Three Budding Young Physicists are New Apker Recipients
From left to right: Jacob Krich, Heather Lynch, Steven Oliver (Photos by Ken Cole/APS)
Three promising undergraduate physics majors have been awarded the 2000 Apker Award. Jacob Krich of Swarthmore College was honored for his thesis entitled, "Correlation Length and Chirality of Isotropic Short-range Order in Nematic and Chiral Nematic Liquid Crystals." Heather Lynch of Princeton University was honored for her thesis entitled, "A Kondo Box: Coulomb Blockade and the Kondo Effect in Iron-Doped Copper Nanoparticles." And Steven Oliver of the University of California, Berkeley, was honored for his thesis entitled, "Three-Dimensional Raman Sideband Cooling at High Density."
|End of an Era |
After this year, the APS Apker Award Selection Committee will be minus a man who has become a fixture of the committee for more than a decade. Harry Lustig, former APS treasurer who retired from that position in 1996, will be retiring from the selection committee after 16 consecutive years of service.
Lustig first became involved with the Apker Award selection committee when he succeeded Joe Burton as APS Treasurer in 1985. At that time, the Apker Award was administered by the Treasurer's Office, and Lustig assumed that responsibility as part of his APS duties. He continued his association upon his retirement from the APS at the suggestion of then-APS associate executive officer (and former APS News editor) Barrett Ripin.
Lustig admits he will miss the opportunity to read such excellent physics research work, and to meet so many brilliant young physicists, but says he believes the committee should consist primarily of those who are active in physics research. "It's a wonderful experience and really shows that physics is in good hands," he says of his committee service. As his next projects, he will be reviewing the 4,500 new physics entries in the latest edition of the Oxford English Dictionary, and will be teaching a course on solar energy at the University of New Mexico.
The experiment that forms the basis of Krich's award-winning thesis measured the pitch of the chiral fluctuations in the isotropic phase of a liquid crystal. The purpose was to test two theories that predict strong discontinuities in the pitch at this transition. Despite the difficulty of conducting such an experiment, Krich succeeded in obtaining results that demonstrate unequivocally that the two theories do not describe the chirality at this transition well at all, according to his thesis advisor, Peter Collings. He presented his results at the International Liquid Crystal Conference in Sendai, Japan, this summer.
In addition to the Apker Award and numerous graduate fellowships, Krich received awards from Swarthmore for the graduating senior with the strongest academic performance and graduating physics or astronomy major who has performed at the highest level in both course work and research. Krich is currently attending Oxford University in England as a Rhodes Scholar studying mathematics, and plans to pursue graduate study in experimental condensed matter physics at Harvard University when he returns to the US.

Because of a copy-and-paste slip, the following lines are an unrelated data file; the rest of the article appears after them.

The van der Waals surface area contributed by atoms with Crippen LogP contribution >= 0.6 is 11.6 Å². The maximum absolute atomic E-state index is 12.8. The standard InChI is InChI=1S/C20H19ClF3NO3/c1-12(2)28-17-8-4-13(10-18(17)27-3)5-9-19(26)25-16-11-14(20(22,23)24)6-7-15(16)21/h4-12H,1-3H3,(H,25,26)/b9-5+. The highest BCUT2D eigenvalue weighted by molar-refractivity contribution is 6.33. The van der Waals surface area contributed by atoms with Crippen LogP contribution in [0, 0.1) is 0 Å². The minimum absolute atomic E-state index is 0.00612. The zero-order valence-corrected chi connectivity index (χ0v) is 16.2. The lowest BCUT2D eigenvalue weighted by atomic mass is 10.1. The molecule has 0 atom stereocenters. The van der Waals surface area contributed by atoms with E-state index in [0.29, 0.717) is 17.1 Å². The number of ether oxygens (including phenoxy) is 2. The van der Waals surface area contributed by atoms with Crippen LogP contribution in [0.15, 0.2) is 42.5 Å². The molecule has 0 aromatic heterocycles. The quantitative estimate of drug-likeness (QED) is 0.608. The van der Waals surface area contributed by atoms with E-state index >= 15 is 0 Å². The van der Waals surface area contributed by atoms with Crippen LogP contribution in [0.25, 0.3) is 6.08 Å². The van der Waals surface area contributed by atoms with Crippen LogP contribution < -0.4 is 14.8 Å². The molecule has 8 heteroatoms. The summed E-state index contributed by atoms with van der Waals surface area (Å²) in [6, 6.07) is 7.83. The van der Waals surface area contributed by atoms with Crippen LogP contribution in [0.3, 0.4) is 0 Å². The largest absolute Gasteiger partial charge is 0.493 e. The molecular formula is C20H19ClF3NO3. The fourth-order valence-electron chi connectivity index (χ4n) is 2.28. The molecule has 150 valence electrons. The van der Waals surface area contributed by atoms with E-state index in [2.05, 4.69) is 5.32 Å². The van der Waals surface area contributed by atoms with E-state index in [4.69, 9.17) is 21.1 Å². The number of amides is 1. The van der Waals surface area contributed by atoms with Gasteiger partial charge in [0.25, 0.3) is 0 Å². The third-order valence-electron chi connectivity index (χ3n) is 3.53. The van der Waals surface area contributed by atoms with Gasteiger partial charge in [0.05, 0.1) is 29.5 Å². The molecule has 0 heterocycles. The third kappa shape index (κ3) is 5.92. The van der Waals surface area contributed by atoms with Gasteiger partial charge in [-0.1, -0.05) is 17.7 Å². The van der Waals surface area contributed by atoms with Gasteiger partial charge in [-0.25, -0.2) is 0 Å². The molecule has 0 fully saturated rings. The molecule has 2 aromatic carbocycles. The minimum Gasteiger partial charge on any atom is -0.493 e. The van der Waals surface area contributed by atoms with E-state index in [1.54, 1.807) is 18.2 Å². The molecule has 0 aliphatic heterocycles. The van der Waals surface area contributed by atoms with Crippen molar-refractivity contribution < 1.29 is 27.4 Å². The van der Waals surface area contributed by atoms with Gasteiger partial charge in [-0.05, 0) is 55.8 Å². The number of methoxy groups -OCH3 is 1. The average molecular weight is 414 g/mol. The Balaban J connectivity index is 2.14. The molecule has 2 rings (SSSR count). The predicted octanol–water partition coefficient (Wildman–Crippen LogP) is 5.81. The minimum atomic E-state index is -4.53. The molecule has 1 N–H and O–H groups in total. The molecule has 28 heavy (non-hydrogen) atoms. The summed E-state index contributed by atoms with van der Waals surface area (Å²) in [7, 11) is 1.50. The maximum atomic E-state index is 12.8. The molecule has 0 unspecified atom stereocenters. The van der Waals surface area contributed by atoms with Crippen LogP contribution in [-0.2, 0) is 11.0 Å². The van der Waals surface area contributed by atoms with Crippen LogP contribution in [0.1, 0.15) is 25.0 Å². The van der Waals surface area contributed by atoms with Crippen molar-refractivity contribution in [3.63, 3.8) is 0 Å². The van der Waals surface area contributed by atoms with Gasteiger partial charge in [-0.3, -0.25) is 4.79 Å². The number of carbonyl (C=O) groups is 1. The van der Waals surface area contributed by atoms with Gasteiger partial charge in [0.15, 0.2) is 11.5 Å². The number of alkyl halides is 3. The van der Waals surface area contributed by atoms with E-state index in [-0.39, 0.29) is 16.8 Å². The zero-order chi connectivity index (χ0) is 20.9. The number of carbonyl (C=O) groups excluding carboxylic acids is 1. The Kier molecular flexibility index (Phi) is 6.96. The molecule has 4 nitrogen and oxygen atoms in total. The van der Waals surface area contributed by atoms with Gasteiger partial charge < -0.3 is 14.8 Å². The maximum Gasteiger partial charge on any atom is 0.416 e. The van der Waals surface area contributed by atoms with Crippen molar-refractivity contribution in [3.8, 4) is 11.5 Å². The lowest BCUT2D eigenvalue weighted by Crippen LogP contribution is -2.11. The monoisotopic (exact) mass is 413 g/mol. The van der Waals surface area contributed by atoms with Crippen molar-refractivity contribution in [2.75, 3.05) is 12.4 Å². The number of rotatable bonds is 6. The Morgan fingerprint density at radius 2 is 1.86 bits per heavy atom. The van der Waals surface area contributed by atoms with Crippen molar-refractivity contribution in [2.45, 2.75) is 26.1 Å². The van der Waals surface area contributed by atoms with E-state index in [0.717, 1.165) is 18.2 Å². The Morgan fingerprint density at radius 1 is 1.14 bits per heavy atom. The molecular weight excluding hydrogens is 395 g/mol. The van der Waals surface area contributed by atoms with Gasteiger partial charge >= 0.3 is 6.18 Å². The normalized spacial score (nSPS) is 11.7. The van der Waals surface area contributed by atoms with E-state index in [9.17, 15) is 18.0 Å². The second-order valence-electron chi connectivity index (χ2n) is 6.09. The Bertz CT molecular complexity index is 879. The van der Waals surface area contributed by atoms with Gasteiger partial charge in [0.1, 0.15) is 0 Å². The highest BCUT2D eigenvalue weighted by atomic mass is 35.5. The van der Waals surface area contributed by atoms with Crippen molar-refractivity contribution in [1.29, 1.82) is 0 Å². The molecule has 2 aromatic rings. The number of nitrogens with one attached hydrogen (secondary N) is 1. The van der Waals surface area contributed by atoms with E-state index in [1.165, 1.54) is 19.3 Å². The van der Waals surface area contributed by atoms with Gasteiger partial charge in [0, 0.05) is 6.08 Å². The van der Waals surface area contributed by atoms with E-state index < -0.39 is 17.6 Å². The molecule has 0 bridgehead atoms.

Lynch came up with the idea for her award-winning thesis independently after reading an article in Physical Review Letters on superconducting nanoparticles. According to department chair Curtis Callan, she "had an overwhelming curiosity" to understand the complex interplay between spin-polarized tunneling and finite-size effects in a metallic nanoparticle doped with a magnetic impurity. She learned the required experimental techniques, including nanofabrication and low temperature low noise measurements, and did so with minimal supervision.
Lynch's research results gave her the opportunity to present a talk at the 2000 APS March Meeting in Minneapolis, and at the meeting of the Materials Research Society in April in San Francisco. She also received the Undergraduate Materials Research Society Initiative Award for her work, as well as Princeton's "Shenstone" prize honoring the most outstanding senior experimental thesis in the Physics Department. Lynch is currently pursuing graduate studies at Harvard University under a fellowship from Lucent Technologies.
Oliver's award-winning thesis research on 3D Raman sideband cooling at high density was one of several laboratory experiments he performed as an undergraduate. He achieved the highest laser-cooled phase space density to date, according to his thesis advisor, David Weiss, and his results should enable a host of future experiments, including quantum entanglement in an optical lattice, and studies of cold gases in reduced dimensions. As one of six team members, Oliver carried out some critical calculations that helped the team redesign their technique during the course of the experiment, and also took the lead in implementing several modifications to the experiment's complex beam timing and control. Oliver received UCB's Departmental Citation for his work, the highest honor for an undergraduate, and is pursuing his graduate studies there.
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